As the Friday early morning deadline (12:01 AM EST) expired, tariffs on an additional $200 billion of Chinese imports have technically gone into effect. However, as we go to press, negotiations are ongoing with the hope that a compromise can be brokered. However, rather than the “art of the deal” playing out, we are witnessing the “art of uncertainty.” The situation has grown more complex this week following President Trump’s Sunday tweet that not only threatened to raise tariffs from the existing 10% to 25% on $200 billion worth of Chinese goods but raised the stakes by potentially adding tariffs to an additional $325 billion dollars of Chinese imports at 25%. In total, that amounts to the potential of $575 billion in Chinese imports being taxed at 25% (~$144 billion or 0.7% of U.S. GDP). China’s threat to retaliate immediately with countermeasures (not yet specified) further clouds the situation. Admittedly, we have no additional insights other than what we have shared previously into what the endgame of these complex negotiations will be, however, we borrow a few points from “The Art of the Deal” to gain some additional insights:
- Think Big | In “The Art of the Deal,” Trump suggests “think big.” The negotiations between the U.S. and China impact the two largest economies in the world, representing ~40% of the global economy. With Europe and Japan next on the docket with the May 18 deadline for President Trump’s decision regarding tariffs on auto imports, that is an additional ~25% of the global economy. In total, we are dealing with approximately two thirds of the global economy when it comes to trade conflicts—that is big! As a result, an unfavorable outcome—a prolonged trade war—would place downward pressure on our global economic growth forecasts.
- Fight Back and Leverage | Trump’s belief that the U.S. has been treated unfairly and has been taken advantage of in regard to trade has led to his administration’s more aggressive stance. The U.S. is the largest, single most important and robust “goods” market in the world and access to it is critical for many companies around the world—a point brought up by U.S. negotiators. However, geopolitical and financial leverage is an important dynamic China has to play. China has supposedly been helpful with the North Korean nuclear discussions, has competing interests when it comes to Venezuela and Iran, and remains the second biggest holder of U.S. Treasury bonds (behind the Federal Reserve). A more cordial relationship between the two biggest economies in world could lead to a more collegial effort with many geopolitical hotspots in the world.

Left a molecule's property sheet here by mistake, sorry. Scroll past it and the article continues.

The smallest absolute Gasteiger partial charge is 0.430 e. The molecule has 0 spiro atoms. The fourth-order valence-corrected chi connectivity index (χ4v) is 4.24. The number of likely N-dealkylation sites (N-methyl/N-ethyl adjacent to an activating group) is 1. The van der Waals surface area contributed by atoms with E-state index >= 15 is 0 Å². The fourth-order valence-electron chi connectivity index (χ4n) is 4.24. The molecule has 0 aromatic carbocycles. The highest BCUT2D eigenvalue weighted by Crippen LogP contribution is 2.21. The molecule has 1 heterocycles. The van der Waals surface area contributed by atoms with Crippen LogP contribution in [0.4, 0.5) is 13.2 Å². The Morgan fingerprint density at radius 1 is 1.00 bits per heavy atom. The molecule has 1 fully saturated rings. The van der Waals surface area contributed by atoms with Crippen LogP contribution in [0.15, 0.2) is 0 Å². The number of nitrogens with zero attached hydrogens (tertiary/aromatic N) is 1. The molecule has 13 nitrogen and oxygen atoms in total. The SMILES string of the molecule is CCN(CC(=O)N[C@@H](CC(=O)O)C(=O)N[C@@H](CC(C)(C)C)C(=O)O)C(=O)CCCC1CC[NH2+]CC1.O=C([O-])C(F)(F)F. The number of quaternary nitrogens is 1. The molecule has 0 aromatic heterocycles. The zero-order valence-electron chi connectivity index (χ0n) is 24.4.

- Protect the Downside and the Upside Will Take Care of Itself | This may be the most important point of the book and the reason we believe a compromise will eventually be agreed upon to avoid significant trade disruption. The President needs a win to protect his downside, which is to keep the U.S. economy strong in order to bolster his re-election aspirations in 2020. Weakness in the economy, particularly from middle America (and farmers) would likely hurt his strong approval ratings on handling the economy. Similarly, China needs to maintain its momentum as the recent soft patch that they have experienced has not been viewed favorably by the government and its people. Both leaders have a strong desire to win and portray strength on a global stage and a compromise would allow both to do so.
Will a Deal Be Struck? As we wrote yesterday, we remain optimistic a deal will eventually be struck (not necessarily today). However, with the uncertainty surrounding the outcome, we continue to believe the table below illustrates the likely direction of the equity market given various outcomes. The tariffs in place as of yesterday are represented in gray. An increase in tariffs, effective this morning as the $200 billion tariffed at 10% has gone up to 25%, are a headwind for the equity market and is likely to cause some downward pressure as long as they remain in effect. Should those tariffs be reversed or reduced, that could lead to upside pressure in the equity market whereas an increase in tariffs (the potential $325 billion tranche) could lead to further downside pressure. The timing and enforcement of these tariffs will similarly play a role in the market response. Regardless of the outcome, this topic is likely remain in the forefront for the foreseeable future as President Trump ramps up his re-election campaign.